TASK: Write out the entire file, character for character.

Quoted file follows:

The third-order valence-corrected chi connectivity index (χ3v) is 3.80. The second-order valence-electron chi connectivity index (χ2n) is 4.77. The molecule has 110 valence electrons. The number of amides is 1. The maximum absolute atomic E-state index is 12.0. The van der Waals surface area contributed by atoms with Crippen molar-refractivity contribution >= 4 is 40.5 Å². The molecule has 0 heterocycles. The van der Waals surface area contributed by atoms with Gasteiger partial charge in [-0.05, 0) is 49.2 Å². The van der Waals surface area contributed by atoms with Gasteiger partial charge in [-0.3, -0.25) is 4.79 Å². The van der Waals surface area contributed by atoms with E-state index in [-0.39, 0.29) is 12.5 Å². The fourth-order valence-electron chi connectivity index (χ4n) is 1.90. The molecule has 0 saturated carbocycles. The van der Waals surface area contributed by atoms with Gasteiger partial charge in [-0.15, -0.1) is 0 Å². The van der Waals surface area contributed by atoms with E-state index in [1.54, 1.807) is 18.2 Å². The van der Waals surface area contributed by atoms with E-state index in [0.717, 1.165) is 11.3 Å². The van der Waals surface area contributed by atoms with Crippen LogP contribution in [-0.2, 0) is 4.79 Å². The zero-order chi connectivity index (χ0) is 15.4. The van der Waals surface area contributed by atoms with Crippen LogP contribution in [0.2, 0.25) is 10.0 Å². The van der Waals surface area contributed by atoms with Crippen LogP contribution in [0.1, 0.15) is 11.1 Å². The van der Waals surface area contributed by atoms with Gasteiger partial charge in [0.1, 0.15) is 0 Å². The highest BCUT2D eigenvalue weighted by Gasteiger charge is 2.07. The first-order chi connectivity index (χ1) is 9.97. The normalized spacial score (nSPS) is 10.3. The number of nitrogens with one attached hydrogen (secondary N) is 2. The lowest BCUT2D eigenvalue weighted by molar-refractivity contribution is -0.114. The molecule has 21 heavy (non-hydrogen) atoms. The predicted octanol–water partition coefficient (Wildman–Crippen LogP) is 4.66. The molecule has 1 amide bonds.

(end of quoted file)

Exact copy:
The third-order valence-corrected chi connectivity index (χ3v) is 3.80. The second-order valence-electron chi connectivity index (χ2n) is 4.77. The molecule has 110 valence electrons. The number of amides is 1. The maximum absolute atomic E-state index is 12.0. The van der Waals surface area contributed by atoms with Crippen molar-refractivity contribution >= 4 is 40.5 Å². The molecule has 0 heterocycles. The van der Waals surface area contributed by atoms with Gasteiger partial charge in [-0.05, 0) is 49.2 Å². The van der Waals surface area contributed by atoms with Gasteiger partial charge in [-0.3, -0.25) is 4.79 Å². The van der Waals surface area contributed by atoms with E-state index in [-0.39, 0.29) is 12.5 Å². The fourth-order valence-electron chi connectivity index (χ4n) is 1.90. The molecule has 0 saturated carbocycles. The van der Waals surface area contributed by atoms with Gasteiger partial charge in [-0.15, -0.1) is 0 Å². The van der Waals surface area contributed by atoms with E-state index in [1.54, 1.807) is 18.2 Å². The van der Waals surface area contributed by atoms with E-state index in [0.717, 1.165) is 11.3 Å². The van der Waals surface area contributed by atoms with Crippen LogP contribution in [-0.2, 0) is 4.79 Å². The zero-order chi connectivity index (χ0) is 15.4. The van der Waals surface area contributed by atoms with Crippen LogP contribution in [0.2, 0.25) is 10.0 Å². The van der Waals surface area contributed by atoms with Crippen LogP contribution in [0.1, 0.15) is 11.1 Å². The van der Waals surface area contributed by atoms with Gasteiger partial charge in [0.1, 0.15) is 0 Å². The highest BCUT2D eigenvalue weighted by Gasteiger charge is 2.07. The first-order chi connectivity index (χ1) is 9.97. The normalized spacial score (nSPS) is 10.3. The number of nitrogens with one attached hydrogen (secondary N) is 2. The lowest BCUT2D eigenvalue weighted by molar-refractivity contribution is -0.114. The molecule has 21 heavy (non-hydrogen) atoms. The predicted octanol–water partition coefficient (Wildman–Crippen LogP) is 4.66. The molecule has 1 amide bonds.